Québec’s International Climate Cooperation Program supports cooperation projects between Québec’s academic, research, international cooperation and private sector communities and Francophone countries that are highly vulnerable to the impacts of climate change. Twenty-three projects totaling almost $18 million in funds have been confirmed.

FPT governments held several meetings and workshops, as part of the work on international mitigation under Canadian Council of Ministers of the Environment, to discuss the technical aspects, rules, and infrastructure that would be needed to enable the use of, and accounting for ITMOs in the Canadian context. This includes exploring potential pilot projects related to the generation of ITMOs that Canada could consider acquiring and/or accounting toward its 2030 emissions reduction target. Also in 2018, Ontario hosted a workshop to explore synergies between the emerging rules under the Paris Agreement and prospects for carbon pollution pricing policies in North America. Québec and California are working toward the development of accounting methodology for emissions allowances transferred through the Western Climate Initiative’s (WCI) linked emissions trading system.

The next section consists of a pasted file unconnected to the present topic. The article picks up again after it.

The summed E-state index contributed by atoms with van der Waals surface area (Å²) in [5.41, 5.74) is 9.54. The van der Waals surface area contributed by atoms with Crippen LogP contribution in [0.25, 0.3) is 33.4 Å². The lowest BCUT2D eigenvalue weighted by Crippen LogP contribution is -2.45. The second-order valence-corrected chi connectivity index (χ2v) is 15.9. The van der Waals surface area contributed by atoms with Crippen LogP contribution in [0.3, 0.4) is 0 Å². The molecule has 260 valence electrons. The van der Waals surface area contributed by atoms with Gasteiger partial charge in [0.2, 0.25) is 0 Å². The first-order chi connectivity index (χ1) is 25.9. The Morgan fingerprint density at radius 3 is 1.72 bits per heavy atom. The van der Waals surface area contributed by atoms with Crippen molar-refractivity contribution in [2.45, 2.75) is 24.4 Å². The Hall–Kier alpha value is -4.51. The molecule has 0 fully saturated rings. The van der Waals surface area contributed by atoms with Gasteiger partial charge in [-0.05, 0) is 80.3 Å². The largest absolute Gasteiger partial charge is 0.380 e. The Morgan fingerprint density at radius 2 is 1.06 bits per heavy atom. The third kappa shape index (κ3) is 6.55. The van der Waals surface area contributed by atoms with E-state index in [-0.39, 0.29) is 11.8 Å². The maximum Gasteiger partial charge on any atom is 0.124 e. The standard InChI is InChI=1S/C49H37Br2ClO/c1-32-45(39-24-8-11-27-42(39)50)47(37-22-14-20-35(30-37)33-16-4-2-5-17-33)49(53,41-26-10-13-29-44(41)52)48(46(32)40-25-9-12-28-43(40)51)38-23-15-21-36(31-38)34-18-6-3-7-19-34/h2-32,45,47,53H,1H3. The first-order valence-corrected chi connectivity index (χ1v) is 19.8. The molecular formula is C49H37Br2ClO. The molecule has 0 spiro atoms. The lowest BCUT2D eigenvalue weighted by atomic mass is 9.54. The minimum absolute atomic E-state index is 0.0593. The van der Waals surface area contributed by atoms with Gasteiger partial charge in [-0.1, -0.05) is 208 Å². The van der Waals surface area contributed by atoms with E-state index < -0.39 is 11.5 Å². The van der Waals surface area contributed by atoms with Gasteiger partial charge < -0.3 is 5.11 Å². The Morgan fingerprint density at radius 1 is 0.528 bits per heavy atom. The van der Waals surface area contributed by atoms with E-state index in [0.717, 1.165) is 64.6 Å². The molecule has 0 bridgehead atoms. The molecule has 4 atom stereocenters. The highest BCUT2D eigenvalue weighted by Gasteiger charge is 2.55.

Internationally, the Government of Canada, along with other Parties to the United Nations Framework Convention on Climate Change (UNFCCC), continued discussions on ITMOs and non-market approaches to advance development of the guidance to implement the Paris Agreement. Parties discussed key elements of this guidance at the 24th meeting of the Conference of the Parties (COP24) of the UNFCCC in December 2018. These negotiations will affect how Parties use ITMOs and non-market approaches to cooperate with other Parties on mitigation under the Paris Agreement.

The Government of Canada also worked in close collaboration with Canada’s Indigenous Peoples to maintain Canada’s leadership in advancing the implementation of the UNFCCC’s Local Communities and Indigenous Peoples Platform. Canada provided financial support for the first activity of the Platform in May 2018 in Bonn, Germany, and was recognized for its ongoing leadership in bringing Parties and Indigenous Peoples together to discuss how a decision at COP24 can ensure that the Platform continues to operate successfully.

The Government of Canada also continued to engage in relevant fora to promote enhanced understanding of the relationship between trade and climate change through participating in international-level meetings on the subject of trade and climate change. Multilateral and bilateral opportunities are being pursued.

Under Canada’s 2018 G7 presidency, G7 Energy Ministers met to discuss “Building the Energy Systems of Tomorrow.” The discussion focused on systems that are secure, resilient, sustainable and clean, and which afford opportunities to a diverse array of workers, as the world shifts to low-carbon energy sources and technologies.

G7 Environment Minsters discussed the links between a healthy planet and sustainable economic growth, with specific focus on taking urgent action on climate change, encouraging sustainable finance, advancing a resource efficient economy, adapting to a changing climate, and conserving nature.